Opinion

Johnny Rustywire: Tribal history recorded in ancestral language





Johnny Rustywire on the importance of language:
The other day I had lunch with an acquaintance of mine, Cecelia Cuch, a Northern Ute, and a friend of hers. He was an elderly Tewa gentleman from Hopiland. We were at a meeting of tribal people in Las Vegas and had taken some time for lunch and found a place to eat. We sat down and waited for our meal, a Navajo, a Ute and an old Tewa police officer.

One of the last places he was assigned to work was the Grand Canyon---Havasupai. Havasupai, in their language, call themselves the People of the Blue Water because of the springs that come out of the canyon walls which are crystal clear and so the pools of water in the canyon all appear blue in color. Havasupai (or Supai as natives call it) is a small village located at the bottom of the canyon along the Colorado River. Their people have been there a long time and so has the village. You can't get to it by car. You have to either hike in or come in by helicopter.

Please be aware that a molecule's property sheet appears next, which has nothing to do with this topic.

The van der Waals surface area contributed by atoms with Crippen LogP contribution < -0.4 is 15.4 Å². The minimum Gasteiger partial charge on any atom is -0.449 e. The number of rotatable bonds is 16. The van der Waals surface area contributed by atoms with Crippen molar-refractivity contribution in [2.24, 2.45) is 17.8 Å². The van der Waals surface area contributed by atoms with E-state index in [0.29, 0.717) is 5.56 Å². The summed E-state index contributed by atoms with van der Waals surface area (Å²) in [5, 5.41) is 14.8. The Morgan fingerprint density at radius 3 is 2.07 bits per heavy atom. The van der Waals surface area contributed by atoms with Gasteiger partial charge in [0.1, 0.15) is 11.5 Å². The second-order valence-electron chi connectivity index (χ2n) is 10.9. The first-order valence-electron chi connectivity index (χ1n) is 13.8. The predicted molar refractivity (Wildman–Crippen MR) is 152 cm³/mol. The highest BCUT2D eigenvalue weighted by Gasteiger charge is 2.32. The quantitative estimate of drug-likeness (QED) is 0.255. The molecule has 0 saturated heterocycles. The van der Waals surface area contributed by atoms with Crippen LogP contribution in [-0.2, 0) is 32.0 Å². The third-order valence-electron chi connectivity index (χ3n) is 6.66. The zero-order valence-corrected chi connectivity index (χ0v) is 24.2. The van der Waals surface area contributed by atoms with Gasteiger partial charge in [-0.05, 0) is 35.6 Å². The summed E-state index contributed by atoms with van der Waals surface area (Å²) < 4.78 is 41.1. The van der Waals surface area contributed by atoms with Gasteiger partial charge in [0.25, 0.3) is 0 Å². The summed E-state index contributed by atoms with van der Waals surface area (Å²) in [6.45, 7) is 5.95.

The police officers there work for the BIA. In the village, there is just a single path and the police use four wheelers to get around. There is only one store so everything gets shipped in and the officers assigned there stay in a small place.

Get the Story:
Johnny Rustywire: Kiva Song (Indian Country Today 3/11)